The WSU Tri-Cities Teaching Bridge program is unique opportunity for students interested in careers in teaching to:
To participate in Teaching Bridge, students must apply and be admitted to WSU and then apply to the Teaching Bridge program. The program is a partnership between WSU Tri-Cities, area school districts, ESD 123, and community-based organizations.
As part of the Teaching Bridge program, students are automatically enrolled during the Fall of their first year in University 104, a special support class to help them transition successfully into WSU Tri-Cities. Students also have reserved seats in popular classes for required education prerequisite courses as well as early access to courses in the Education department. Each student will work with an academic advisor to create a personal plan of study.
The academic courses in science, English, mathematics, social sciences, and arts you will take during the first two years of Teaching Bridge provide students with the broad foundation of academic content needed to teach the subject matter in the K-8 curriculum in Washington State. The Teaching and Learning courses provide the broad foundations for the field of education and provide context to the experiences on the job. During the first two years of the Teaching Bridge Program, in addition to the UCORE classes students have the opportunity to take the following classes:
Explore how to successfully navigate college; topics include student identity, cultural lenses, academic skills, university resources; utilizes a collaborative learning environment.
Analysis of the connections among learning theories, human development theories, and educational practice in today’s Pre-K to 12th grade classrooms.
Types, values, selection of children’s literature; the role of teacher in facilitating children’s experiences with books.
Social, historical, and philosophical foundations of gender, socioeconomic, linguistic, and cultural diversity in schools
Answering questions such as: How are schools influenced by larger societal and cultural patterns of interaction between educators and the communities where their students live? How can teachers better understand their students’ backgrounds to enhance their learning and social experiences in school? What can teachers learn from their students to improve their own professional practices?
This course can be taken in either Spanish or English. If taken in Spanish, it can count towards the dual pathway certificate.
Foundations of ESL with attention to basic concepts of second language processing in educational settings.
Answering questions such as: What is the role of language(s) in education? How does academic language differ from other forms of language use? How can teachers draw on their students’ community language abilities to enhance the students’ academic experiences?
Survey of characteristics of students with disabilities, and overview of programming, legal aspects, and methods of instruction.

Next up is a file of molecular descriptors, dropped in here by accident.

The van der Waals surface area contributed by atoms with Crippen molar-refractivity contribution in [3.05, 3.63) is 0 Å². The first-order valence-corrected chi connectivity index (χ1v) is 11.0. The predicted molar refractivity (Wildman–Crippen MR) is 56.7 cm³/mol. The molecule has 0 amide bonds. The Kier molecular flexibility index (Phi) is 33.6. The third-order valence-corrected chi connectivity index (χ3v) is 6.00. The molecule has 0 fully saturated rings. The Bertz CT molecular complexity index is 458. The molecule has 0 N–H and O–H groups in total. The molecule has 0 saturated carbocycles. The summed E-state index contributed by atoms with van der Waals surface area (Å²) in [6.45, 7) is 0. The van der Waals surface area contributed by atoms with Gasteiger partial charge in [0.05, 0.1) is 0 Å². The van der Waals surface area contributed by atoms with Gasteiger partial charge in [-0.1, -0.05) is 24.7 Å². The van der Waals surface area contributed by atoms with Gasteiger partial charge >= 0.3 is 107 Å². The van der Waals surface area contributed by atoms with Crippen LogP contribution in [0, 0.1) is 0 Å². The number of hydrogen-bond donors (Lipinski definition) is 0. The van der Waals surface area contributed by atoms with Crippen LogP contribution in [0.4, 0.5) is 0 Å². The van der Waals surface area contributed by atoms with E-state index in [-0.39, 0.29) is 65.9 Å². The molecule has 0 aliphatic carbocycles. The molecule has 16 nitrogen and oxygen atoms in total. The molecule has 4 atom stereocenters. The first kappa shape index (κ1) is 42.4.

Answering questions such as: What important role federal laws and related regulations have played in the provision of educational services to students with disabilities? What are the characteristics and educational needs of students with different disabilities and other exceptional leaners? What are strategies or evidence-based teaching practices that teachers can use to support students with disabilities and others who struggle to learn?
Teaching Bridge students participate in an internship working in partner school districts. Most often, this is the district where the student graduated high school. Students must fill out and complete the job application form on the District website and complete all requirements for district hiring, including fingerprinting. Students may indicate a preference for a school to work at, but there are no guarantees. Consideration will be given to transportation constraints whenever possible.
Students will earn a B.A. in Elementary Education with an endorsement in Elementary Education and a secondary endorsement of the student’s choice area in:
Students who are multilingual may also earn a Dual Language Pathway Certificate.
There are several ways students pay for their education degree. These are primarily through financial aid, grants, scholarships, and work. It is very important that you fill out the FAFSA or WSAFA and then the WSU Scholarship application (due January 30). The College of Education Financial Aid and Scholarships page has many helpful links to get you started. Also, you can apply for the many community scholarships that are in our region.
Washington State also has several options for conditional scholarships for future teachers. Washington State Educator Workforce Program (EWP) provides financial aid to attract and retain teachers to work in subjects or locations of high need known as shortage areas. These funds are conditional scholarships, which means that they are loans that are forgiven in whole or in part in exchange for service as a certificated employee in an approved education program. You can apply for these scholarships once you are admitted into the education major.
After graduation with your education degree, many new teachers can participate in the Teacher Loan Forgiveness Program. If you teach full-time for five complete and consecutive academic years in a low-income school or educational service agency, and meet other qualifications, you may be eligible for forgiveness of up to $17,500.